Writing in Time Out New York , Andrew Johnston (critic) observed: "Seconds is easily one of the most subversive films ever to have come out of Hollywood: Even as it exposes the folly of selfishly abandoning one's commitments, it also makes a passionate case for following one's heart and rejecting conformity....This chilling portrayal of a well-meaning guy stuck in a Kafkaesque nightmare is unlike anything else he [Hudson] did." [21]


Home video

Seconds was released on home video for the first time in May 1997. [22] The film was released on DVD on January 8, 2002, [23] and later went out of print. [24] The Criterion Collection released a newly restored version of Seconds on DVD and Blu-ray on August 13, 2013. [6]

See also

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  1. In John Frankenheimer's commentary, included in the Criterion Collection DVD release, Frankenheimer constantly mentioned Newhouse's contributions, but he never once mentioned Webster's contributions.
  2. "Big Rental Pictures of 1966", Variety, 4 January 1967 p 8
  3. Ely, David (1963). Seconds, a novel . New York: Pantheon Books. OCLC   1291085.
  4. "Festival de Cannes: Seconds". Retrieved 2009-03-08.
  5. Mike Barnes (December 16, 2015). "'Ghostbusters,' 'Top Gun,' 'Shawshank' Enter National Film Registry". The Hollywood Reporter . Retrieved December 16, 2015.
  6. 1 2 3 Sterrit, David (August 13, 2013). "Seconds: Reborn Again". Retrieved 2013-10-03.
  7. American Movie Classics when it presented Seconds during the 1990s.[ vague ]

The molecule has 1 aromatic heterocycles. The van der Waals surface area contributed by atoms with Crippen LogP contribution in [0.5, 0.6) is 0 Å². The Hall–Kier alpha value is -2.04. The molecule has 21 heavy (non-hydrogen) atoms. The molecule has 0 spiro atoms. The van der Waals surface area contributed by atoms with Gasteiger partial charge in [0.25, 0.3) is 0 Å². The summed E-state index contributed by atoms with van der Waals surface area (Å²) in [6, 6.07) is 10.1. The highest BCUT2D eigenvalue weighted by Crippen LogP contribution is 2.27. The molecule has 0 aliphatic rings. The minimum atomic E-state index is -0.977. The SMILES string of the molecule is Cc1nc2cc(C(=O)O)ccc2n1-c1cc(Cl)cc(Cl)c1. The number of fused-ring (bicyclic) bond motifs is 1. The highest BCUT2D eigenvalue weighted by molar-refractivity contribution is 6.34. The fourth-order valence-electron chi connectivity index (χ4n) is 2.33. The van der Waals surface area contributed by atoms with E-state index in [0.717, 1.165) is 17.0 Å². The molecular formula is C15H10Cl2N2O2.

8. "Seconds". Retrieved February 7, 2019.
  9. Dillon, Mark (2012). Fifty Sides of the Beach Boys: The Songs That Tell Their Story. ECW Press. p. 269. ISBN   978-1-77090-198-8.
  10. Siegel, Jules (1 November 2011). Goodbye Surfing, Hello God!. Atavist Inc. ISBN   978-0-9834566-7-4.
  11. Priore, Domenic (1 June 1995). Look! Listen! Vibrate! Smile!. Last Gasp of San Francisco. ISBN   978-0-86719-417-3.
  12. Brian Wilson; Todd Gold (1991). Wouldn't It Be Nice: My Own Story . HarperCollins. ISBN   978-0-06-018313-4.
  13. Nanos, Darren. "Godflesh – Self-Titled EP (1988)". Just a Visual. Archived from the original on 20 February 2018. Retrieved 19 February 2018.
  14. O'Connor, John J. (January 8, 1990). "Review/Television; The Life, Death and Secrets of Rock Hudson". The New York Times . Retrieved 2013-10-03. [Hudson] tried a new tack, and had an emotional collapse, filming John Frankenheimer's Seconds, which bombed at the box office.
  15. Schneider, Steven Jay, ed. (2008). 1001 Movies You Must See Before You Die . Quintessence Editions (5th Anniversary/3rd ed.). Hauppauge, NY: Barron's Educational Series. p. 455. ISBN   978-0-7641-6151-3. OCLC   213305397.
  16. Tenner, Edward (22 August 2013). "A Second Life for Seconds, the 1966 Cult Classic That Made Audiences Sick".
  17. Booker, Keith M. (March 17, 2011). "Historical Dictionary of American Cinema". Scarecrow Press. Retrieved February 7, 2019 via Google Books.
  18. "Cinema: Identity Crisis", October 14, 1966, Time
  19. Seconds at Rotten Tomatoes
  20. Slavoj Zizek (7 September 2012). The Pervert's Guide to Ideology (Motion picture). Zeitgeist Films.
  21. Johnston, Andrew (May 8–15, 1997). "Better living through surgery". Time Out New York: 144.
  22. Nichols, Peter M. (May 9, 1997). "Home Video". The New York Times . Retrieved 2013-10-03. In John Frankenheimer's Seconds (1966), released Tuesday for the first time on tape, Rock Hudson is an aging, world-weary banker who gets a youthful remake but at a price.
  24. "Oklahoma Gazette". Oklahoma Gazette. Archived from the original on November 19, 2013. Retrieved February 7, 2019.